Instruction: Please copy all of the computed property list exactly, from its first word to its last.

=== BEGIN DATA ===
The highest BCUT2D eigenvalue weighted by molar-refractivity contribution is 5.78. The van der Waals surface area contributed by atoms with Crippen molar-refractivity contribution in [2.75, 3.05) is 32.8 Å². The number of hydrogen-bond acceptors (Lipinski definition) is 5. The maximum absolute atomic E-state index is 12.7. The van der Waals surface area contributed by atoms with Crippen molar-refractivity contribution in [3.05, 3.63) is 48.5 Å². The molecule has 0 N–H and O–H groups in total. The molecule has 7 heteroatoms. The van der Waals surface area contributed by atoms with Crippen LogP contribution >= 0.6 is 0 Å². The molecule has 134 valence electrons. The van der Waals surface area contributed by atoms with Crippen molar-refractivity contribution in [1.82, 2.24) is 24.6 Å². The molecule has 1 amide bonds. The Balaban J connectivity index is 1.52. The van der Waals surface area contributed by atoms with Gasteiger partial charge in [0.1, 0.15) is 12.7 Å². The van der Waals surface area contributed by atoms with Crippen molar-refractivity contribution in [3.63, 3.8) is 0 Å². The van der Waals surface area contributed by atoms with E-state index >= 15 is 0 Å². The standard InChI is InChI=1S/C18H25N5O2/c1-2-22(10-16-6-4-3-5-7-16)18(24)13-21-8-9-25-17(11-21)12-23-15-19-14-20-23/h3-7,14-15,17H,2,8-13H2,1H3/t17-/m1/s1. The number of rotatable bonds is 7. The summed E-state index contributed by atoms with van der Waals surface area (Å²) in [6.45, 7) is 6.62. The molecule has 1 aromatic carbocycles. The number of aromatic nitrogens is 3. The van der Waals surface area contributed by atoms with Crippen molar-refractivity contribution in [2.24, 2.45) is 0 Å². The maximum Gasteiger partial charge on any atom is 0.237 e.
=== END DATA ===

The highest BCUT2D eigenvalue weighted by molar-refractivity contribution is 5.78. The van der Waals surface area contributed by atoms with Crippen molar-refractivity contribution in [2.75, 3.05) is 32.8 Å². The number of hydrogen-bond acceptors (Lipinski definition) is 5. The maximum absolute atomic E-state index is 12.7. The van der Waals surface area contributed by atoms with Crippen molar-refractivity contribution in [3.05, 3.63) is 48.5 Å². The molecule has 0 N–H and O–H groups in total. The molecule has 7 heteroatoms. The van der Waals surface area contributed by atoms with Crippen LogP contribution >= 0.6 is 0 Å². The molecule has 134 valence electrons. The van der Waals surface area contributed by atoms with Crippen molar-refractivity contribution in [1.82, 2.24) is 24.6 Å². The molecule has 1 amide bonds. The Balaban J connectivity index is 1.52. The van der Waals surface area contributed by atoms with Gasteiger partial charge in [0.1, 0.15) is 12.7 Å². The van der Waals surface area contributed by atoms with Crippen molar-refractivity contribution in [3.63, 3.8) is 0 Å². The van der Waals surface area contributed by atoms with E-state index >= 15 is 0 Å². The standard InChI is InChI=1S/C18H25N5O2/c1-2-22(10-16-6-4-3-5-7-16)18(24)13-21-8-9-25-17(11-21)12-23-15-19-14-20-23/h3-7,14-15,17H,2,8-13H2,1H3/t17-/m1/s1. The number of rotatable bonds is 7. The summed E-state index contributed by atoms with van der Waals surface area (Å²) in [6.45, 7) is 6.62. The molecule has 1 aromatic carbocycles. The number of aromatic nitrogens is 3. The van der Waals surface area contributed by atoms with Crippen molar-refractivity contribution in [2.24, 2.45) is 0 Å². The maximum Gasteiger partial charge on any atom is 0.237 e.